One way in which the new index is going to be more sophisticated, more advanced and more reliable, is that it is going to be closer to capturing the true meaning of competitiveness which is complex. It’s not just three things, it’s many things.

Another way in which the new index improves on the previous index is that it really tries to measure the concept of stages of development. What matters for rich countries is not what matters for poor countries. And therefore, we get closer to capturing the true meaning of competitiveness by giving a bigger weight to the technological sub-indexes we created for countries like the US, Finland or European countries and to countries in Africa we give more weight to other factors that we think are more important to developing countries such as health, basic education, basic factors that are needed for an economy to start growing. So we take seriously the stages of development that the previous index did not.

Therefore the new index, I think, is an improvement on the previous index and it captures a much more sophisticated concept of competitiveness and it does so in a much more realistic way by distinguishing between the competitiveness of the poor and the competitiveness of the rich.

Accounting for different stages of development
Different countries face different challenges. At lower levels of development, people compete in prices, this is what we call factor-driven economies, you need to produce things cheaper. Factor-driven means that either you produce natural resources or things that are heavily labour intensive. Therefore trying to be efficient at producing things more cheaply is important. And to do this well, you need not only a cheap labour force, you need good institutions, you need an educated labour force, a healthy labour force, you need a good macro-economic environment, and you need to protect property rights. For poor countries this is what matters the most and so we give a bigger weight to these factors.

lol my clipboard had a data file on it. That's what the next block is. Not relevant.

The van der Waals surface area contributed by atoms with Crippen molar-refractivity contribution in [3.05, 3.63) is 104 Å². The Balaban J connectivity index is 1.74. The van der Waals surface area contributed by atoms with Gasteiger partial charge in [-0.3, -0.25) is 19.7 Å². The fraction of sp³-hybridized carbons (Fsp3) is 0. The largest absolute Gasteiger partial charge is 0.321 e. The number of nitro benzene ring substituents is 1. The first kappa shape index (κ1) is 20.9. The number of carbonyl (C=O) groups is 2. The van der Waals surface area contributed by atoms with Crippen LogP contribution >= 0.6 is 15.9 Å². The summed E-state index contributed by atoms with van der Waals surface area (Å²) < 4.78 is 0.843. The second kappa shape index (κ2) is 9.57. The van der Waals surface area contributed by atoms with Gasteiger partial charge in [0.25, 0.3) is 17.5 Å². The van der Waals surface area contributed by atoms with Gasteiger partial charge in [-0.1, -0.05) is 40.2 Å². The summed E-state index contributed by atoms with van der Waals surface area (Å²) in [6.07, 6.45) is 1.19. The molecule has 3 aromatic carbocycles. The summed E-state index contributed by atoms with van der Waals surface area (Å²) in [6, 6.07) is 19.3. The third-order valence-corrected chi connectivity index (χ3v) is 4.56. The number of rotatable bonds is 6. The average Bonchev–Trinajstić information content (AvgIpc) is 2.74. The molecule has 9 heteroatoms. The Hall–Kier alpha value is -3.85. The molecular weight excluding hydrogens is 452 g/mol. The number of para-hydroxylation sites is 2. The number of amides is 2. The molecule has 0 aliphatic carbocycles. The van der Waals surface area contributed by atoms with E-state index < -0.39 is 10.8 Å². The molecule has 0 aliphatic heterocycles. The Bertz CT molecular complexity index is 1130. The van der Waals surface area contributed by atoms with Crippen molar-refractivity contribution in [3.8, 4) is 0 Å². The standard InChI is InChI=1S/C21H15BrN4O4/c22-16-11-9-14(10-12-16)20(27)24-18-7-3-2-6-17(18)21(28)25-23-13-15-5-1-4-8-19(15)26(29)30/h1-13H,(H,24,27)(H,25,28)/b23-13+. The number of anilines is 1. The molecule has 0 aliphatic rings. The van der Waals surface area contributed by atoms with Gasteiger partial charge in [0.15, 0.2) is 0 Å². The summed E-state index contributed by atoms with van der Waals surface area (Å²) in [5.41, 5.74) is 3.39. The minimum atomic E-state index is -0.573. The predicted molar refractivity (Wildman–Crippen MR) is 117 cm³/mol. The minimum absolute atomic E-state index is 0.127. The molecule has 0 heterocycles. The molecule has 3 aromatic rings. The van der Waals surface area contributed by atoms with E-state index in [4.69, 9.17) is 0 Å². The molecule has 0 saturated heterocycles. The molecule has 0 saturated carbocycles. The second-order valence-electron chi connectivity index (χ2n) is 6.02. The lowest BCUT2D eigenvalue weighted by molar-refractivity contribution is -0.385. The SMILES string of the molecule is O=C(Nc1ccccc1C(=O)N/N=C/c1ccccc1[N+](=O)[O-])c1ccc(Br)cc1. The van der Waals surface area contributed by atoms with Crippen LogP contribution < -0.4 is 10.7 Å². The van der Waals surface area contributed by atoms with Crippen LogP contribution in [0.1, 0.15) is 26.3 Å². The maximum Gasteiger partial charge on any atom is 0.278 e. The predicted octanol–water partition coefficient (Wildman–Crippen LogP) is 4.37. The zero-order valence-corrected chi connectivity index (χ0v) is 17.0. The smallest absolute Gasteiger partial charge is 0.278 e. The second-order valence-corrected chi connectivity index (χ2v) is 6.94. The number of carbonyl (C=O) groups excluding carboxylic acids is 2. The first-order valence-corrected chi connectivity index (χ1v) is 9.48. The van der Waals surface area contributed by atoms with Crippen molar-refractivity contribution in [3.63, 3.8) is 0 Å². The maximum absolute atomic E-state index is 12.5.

The second stage of development is the efficiency-driven stage. When you cannot produce the same things cheaper, you need to produce them with better quality. And to do that you need other kinds of factors to improve for example the efficiency of the labour market, the efficiency of the goods market, the efficiency of the financial sector, these are things that matter most in the second stage of development.

In the third stage of development when you cannot compete by producing things cheaper and you cannot compete by producing things better, you need to compete by producing different, new things and that’s when you start innovating because you have to start producing things that nobody has thought about before.

Now what matters in this third stage of development is the ability to innovate which not only reflects the amount of research and development, but the efficiency of the research and development effort, and the environment in which the research and development effort is made. It’s not enough for the government to spend more money on R&D, you need good relationships between universities and the private sector, you need a goods market that promotes innovation and provides incentives for people to innovate. These are the things that matter for more advanced economies.

So, again different factors matter differently and are given different weights for different countries at different stages of development, that’s how we capture this phenomenon.

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Last updated: 28 September 2005